The Tinder Date Gone Awry
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The fear of being alone and celebrating Single Awareness Day led these individuals to take to dating apps to find their special someone. Much like the uncomfortable scene depicted here, you will find these forced couples in painfully awkward attempts at conversation. Some will try to woo their Valentine with their musical prowess, while others will rely on their good looks, lack of clothing, and charm. One or both members of the party may look to you in desperation, but remember it was they who chose to swipe right.

Images: Jean François de Troy, Adam and Eve, 1718, oil on canvas, Dallas Museum of Art, Foundation for the Arts Collection, Mrs. John B. O’Hara Fund, 1990.145.FA; Guillaume Guillon Lethière, Erminia and the Shepherds, 1795, oil on canvas, Dallas Museum of Art, Foundation for the Arts Collection, Mrs. John B. O’Hara Fund, 2013.1.FA; Uma-Maheshvara, India, Rajasthan (?), c. 8th century A.D., grayish green stone, Dallas Museum of Art, gift of David T. Owsley via the Alvin and Lucy Owsley Foundation in honor of Colonel and Mrs. Alvin M. Owsley, 1991.107; Pietro Paolini, Bacchic Concert, c. 1625-30, oil on canvas, Dallas Museum of Art, The Karl and Esther Hoblitzelle Collection, gift of the Hoblitzelle Foundation, 1987.17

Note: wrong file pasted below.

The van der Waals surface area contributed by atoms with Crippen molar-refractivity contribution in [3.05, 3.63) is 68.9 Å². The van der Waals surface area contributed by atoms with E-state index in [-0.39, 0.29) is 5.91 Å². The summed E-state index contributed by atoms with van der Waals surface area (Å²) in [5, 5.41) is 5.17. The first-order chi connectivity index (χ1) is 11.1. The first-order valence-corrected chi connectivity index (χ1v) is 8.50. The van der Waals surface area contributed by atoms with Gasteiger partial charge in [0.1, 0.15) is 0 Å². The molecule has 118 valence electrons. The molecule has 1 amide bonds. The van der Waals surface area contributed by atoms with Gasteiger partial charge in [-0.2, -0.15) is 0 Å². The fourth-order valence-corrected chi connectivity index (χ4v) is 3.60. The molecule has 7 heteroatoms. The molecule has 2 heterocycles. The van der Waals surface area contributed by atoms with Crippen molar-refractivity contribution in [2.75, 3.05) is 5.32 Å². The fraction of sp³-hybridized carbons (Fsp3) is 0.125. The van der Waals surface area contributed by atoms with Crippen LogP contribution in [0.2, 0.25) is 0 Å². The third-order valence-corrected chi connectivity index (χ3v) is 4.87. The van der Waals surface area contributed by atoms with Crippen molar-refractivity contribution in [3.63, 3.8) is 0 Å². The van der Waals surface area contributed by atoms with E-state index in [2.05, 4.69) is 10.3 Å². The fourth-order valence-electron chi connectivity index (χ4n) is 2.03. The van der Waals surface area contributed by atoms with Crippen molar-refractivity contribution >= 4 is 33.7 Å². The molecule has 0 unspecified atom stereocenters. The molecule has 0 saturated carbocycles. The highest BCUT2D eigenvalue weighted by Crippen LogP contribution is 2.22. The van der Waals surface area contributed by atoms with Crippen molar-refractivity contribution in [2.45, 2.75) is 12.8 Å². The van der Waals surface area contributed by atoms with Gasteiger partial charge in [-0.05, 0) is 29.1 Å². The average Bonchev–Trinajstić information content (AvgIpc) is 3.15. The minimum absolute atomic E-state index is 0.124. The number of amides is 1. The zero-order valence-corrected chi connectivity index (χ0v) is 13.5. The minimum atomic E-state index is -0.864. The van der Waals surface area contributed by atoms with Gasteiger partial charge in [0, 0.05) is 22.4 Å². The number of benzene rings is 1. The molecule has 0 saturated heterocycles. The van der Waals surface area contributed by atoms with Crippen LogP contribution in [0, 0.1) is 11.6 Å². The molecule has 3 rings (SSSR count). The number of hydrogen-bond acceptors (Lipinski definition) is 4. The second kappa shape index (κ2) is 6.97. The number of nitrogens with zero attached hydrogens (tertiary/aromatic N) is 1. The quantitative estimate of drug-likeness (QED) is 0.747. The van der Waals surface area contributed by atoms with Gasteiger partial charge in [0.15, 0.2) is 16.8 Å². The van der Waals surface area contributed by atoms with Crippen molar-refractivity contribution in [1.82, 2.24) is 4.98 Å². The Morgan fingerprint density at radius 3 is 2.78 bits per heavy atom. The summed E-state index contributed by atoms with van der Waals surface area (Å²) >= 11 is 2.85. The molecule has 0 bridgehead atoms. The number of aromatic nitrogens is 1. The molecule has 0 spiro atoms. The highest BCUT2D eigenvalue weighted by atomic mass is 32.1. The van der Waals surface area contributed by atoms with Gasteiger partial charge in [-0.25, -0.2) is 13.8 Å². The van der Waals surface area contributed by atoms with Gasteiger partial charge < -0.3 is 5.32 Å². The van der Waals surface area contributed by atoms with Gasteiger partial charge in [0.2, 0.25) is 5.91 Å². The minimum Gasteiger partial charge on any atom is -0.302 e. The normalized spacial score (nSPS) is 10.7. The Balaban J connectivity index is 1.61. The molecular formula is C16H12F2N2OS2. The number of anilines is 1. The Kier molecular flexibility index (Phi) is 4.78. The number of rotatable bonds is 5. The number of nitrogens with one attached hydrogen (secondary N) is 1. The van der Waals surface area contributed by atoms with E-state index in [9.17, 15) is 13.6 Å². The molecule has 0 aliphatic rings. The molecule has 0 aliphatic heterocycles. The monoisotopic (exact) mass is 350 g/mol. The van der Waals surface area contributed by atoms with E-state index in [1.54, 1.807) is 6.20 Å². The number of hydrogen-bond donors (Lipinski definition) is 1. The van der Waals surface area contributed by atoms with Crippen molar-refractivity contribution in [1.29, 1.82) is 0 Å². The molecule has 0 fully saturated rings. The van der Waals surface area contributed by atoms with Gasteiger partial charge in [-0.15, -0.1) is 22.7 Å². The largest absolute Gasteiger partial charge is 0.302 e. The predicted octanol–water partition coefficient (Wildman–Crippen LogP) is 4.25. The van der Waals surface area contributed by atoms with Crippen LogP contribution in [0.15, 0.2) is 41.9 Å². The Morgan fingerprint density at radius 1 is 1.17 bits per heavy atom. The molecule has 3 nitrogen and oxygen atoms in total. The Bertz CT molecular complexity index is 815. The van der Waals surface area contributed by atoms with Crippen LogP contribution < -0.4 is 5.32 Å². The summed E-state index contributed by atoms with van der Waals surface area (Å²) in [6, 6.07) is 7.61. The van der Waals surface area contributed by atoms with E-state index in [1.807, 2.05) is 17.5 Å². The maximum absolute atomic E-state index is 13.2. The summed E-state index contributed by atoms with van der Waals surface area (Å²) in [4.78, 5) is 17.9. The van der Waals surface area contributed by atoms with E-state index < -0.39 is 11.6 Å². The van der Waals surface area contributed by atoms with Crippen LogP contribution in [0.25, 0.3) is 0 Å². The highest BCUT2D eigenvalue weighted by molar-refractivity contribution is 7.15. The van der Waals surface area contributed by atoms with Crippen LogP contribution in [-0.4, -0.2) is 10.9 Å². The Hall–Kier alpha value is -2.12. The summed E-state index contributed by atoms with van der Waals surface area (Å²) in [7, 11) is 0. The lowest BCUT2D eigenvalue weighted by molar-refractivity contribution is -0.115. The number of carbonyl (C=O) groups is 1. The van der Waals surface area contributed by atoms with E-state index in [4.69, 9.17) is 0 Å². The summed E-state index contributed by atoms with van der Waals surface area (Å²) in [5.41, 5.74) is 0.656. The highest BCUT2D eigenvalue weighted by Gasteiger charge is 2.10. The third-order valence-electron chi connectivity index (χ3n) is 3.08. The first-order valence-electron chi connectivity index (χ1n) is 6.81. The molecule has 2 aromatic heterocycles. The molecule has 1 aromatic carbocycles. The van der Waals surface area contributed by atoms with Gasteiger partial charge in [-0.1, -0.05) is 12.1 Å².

Julie Henley is the Communications and Marketing Coordinator at the DMA

Cuddly Symbols of Undying Love

Uma-Maheshvara, central India, likely late 11th to 12th century, buff sandstone, Intended bequest of David T. Owsley

Uma-Maheshvara, central India, likely late 11th to 12th century, buff sandstone, Intended bequest of David T. Owsley

Dr. Anne Bromberg, The Cecil and Ida Green Curator of Ancient and Asian Art at the DMA, can always be counted on to discuss the representation of love in various forms in the works in the DMA’s collection. We asked her to pick out a work on view for a special Valentine’s Day post: